The way shares in ETFs are created and destroyed is an important financial innovation that gives them an edge over mutual funds – writes Dominique Riedl

Creation and redemption is the act of bringing new ETF shares into being when demand is high and winking them out of existence when demand falls away. It’s a mechanism that’s common to both ETFs and mutual funds but, like flight in modern birds, the ETF version has evolved into a more efficient dynamic than that used by its older mutual fund relative.

Unlike in a mutual fund, ETF investors do not have to bear the costs of buying and selling the securities within the fund needed to track an index. Instead the ETF issuer contracts Authorised Participants (APs) to gather the underlying securities required. APs are usually large financial institutions (think the trading desk of a global investment bank) and market makers that can operate cost effectively in the capital markets.

Shares in an ETF are created when an AP hands over a basket of securities to the issuer that matches the assets tracked by the ETF. The issuer lodges these securities with an independent custodian and gives the AP a ‘creation unit’ in exchange.

The creation unit is a block of shares in the ETF that represents the equivalent Net Asset Value (NAV) of the underlying securities. In other words, each ETF share gives you exposure to a sliver of the securities tracked by the ETF and stored with the custodian.

ETF creation/redemption in action

Consider the case of a physical FTSE 100 ETF:

The AP delivers a basket of FTSE 100 shares in line with the index weightings published by the issuer in its daily portfolio composition file (PCF). The FTSE 100 shares are held by the ETF’s custodian.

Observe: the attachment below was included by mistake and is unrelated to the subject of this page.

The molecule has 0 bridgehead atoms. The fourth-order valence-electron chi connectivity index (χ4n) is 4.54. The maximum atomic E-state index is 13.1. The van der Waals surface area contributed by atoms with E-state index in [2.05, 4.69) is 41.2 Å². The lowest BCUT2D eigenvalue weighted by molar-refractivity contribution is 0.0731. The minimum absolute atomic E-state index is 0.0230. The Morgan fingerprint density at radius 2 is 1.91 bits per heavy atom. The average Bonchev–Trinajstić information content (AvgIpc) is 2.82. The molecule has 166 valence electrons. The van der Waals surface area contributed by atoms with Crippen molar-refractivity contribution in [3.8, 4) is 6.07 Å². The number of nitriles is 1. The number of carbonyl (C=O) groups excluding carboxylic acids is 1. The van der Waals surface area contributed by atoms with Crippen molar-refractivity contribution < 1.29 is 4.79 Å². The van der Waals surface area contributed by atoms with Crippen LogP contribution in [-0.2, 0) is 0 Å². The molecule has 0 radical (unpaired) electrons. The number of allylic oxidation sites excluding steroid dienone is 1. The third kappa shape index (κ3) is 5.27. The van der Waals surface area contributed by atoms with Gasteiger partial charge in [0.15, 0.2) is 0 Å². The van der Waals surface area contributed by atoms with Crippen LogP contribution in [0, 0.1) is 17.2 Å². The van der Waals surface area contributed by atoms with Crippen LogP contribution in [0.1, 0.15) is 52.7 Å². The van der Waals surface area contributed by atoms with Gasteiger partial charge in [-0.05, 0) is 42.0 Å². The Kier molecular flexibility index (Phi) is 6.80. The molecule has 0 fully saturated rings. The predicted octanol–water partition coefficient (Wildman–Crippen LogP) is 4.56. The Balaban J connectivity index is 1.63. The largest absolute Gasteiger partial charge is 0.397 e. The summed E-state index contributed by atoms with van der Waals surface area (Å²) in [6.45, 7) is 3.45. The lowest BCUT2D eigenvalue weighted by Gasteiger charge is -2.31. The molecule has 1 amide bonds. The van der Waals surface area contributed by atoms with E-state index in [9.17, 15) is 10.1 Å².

The AP receives an ETF creation unit in exchange. This amounts to a large batch of shares in the FTSE 100 ETF. 50,000 shares is standard but it can be as high as 100,000 or as low as 10,000.

The AP is now free to sell those ETF shares on the stock exchange where they can be traded by institutional players (e.g. brokers and hedge funds) and retail investors (i.e. you and me) who want exposure to the FTSE 100.

The AP makes a profit on the ETF shares by charging spreads, smart management of its securities inventory, and arbitrage (see below).

The exchange between the AP and the ETF issuer is known as the Primary Market whereas ETF trades on the stock exchange are referred to as the Secondary Market.
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The redemption process works just the same but in reverse. An AP buys up ETF shares on the stock exchange until it has a creation unit’s worth (e.g. 50,000). The ETF shares are then given back to the ETF issuer who redeems them for the equivalent value in the underlying securities.

ETF creation/redemption advantages

The ETF investor is shielded from market costs such as spreads and commissions because these transactions are typically handled by the AP. That stands in contrast to mutual fund managers who must trade securities directly in the market when investor demand outstrips supply, or investors clamour for their money back and the managers are forced to make net redemptions.